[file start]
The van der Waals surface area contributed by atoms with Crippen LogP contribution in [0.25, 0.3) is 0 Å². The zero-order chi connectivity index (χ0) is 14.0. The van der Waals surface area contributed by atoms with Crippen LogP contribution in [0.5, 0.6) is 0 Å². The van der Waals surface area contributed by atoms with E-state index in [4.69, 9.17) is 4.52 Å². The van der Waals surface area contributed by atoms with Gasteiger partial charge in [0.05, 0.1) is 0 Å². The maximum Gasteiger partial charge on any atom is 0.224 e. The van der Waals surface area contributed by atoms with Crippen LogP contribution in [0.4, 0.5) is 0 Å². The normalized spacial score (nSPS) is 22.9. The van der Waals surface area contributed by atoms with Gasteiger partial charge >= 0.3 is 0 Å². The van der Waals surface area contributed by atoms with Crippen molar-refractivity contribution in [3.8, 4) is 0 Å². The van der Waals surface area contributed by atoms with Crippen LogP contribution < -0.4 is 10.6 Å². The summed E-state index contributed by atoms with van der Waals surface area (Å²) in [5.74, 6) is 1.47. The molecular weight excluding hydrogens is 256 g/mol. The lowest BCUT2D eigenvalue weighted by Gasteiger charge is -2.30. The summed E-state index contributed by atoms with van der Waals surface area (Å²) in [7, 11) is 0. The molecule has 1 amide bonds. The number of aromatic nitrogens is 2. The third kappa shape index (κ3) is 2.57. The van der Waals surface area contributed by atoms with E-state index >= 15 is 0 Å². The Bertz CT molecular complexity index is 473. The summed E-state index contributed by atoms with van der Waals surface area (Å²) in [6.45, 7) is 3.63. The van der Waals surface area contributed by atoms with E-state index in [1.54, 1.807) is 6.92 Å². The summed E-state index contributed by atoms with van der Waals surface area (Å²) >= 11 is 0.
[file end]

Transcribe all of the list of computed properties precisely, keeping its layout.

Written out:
The van der Waals surface area contributed by atoms with Crippen LogP contribution in [0.25, 0.3) is 0 Å². The zero-order chi connectivity index (χ0) is 14.0. The van der Waals surface area contributed by atoms with Crippen LogP contribution in [0.5, 0.6) is 0 Å². The van der Waals surface area contributed by atoms with E-state index in [4.69, 9.17) is 4.52 Å². The van der Waals surface area contributed by atoms with Gasteiger partial charge in [0.05, 0.1) is 0 Å². The maximum Gasteiger partial charge on any atom is 0.224 e. The van der Waals surface area contributed by atoms with Crippen LogP contribution in [0.4, 0.5) is 0 Å². The normalized spacial score (nSPS) is 22.9. The van der Waals surface area contributed by atoms with Gasteiger partial charge >= 0.3 is 0 Å². The van der Waals surface area contributed by atoms with Crippen molar-refractivity contribution in [3.8, 4) is 0 Å². The van der Waals surface area contributed by atoms with Crippen LogP contribution < -0.4 is 10.6 Å². The summed E-state index contributed by atoms with van der Waals surface area (Å²) in [5.74, 6) is 1.47. The molecular weight excluding hydrogens is 256 g/mol. The lowest BCUT2D eigenvalue weighted by Gasteiger charge is -2.30. The summed E-state index contributed by atoms with van der Waals surface area (Å²) in [7, 11) is 0. The molecule has 1 amide bonds. The number of aromatic nitrogens is 2. The third kappa shape index (κ3) is 2.57. The van der Waals surface area contributed by atoms with E-state index >= 15 is 0 Å². The Bertz CT molecular complexity index is 473. The summed E-state index contributed by atoms with van der Waals surface area (Å²) in [6.45, 7) is 3.63. The van der Waals surface area contributed by atoms with E-state index in [1.54, 1.807) is 6.92 Å². The summed E-state index contributed by atoms with van der Waals surface area (Å²) >= 11 is 0.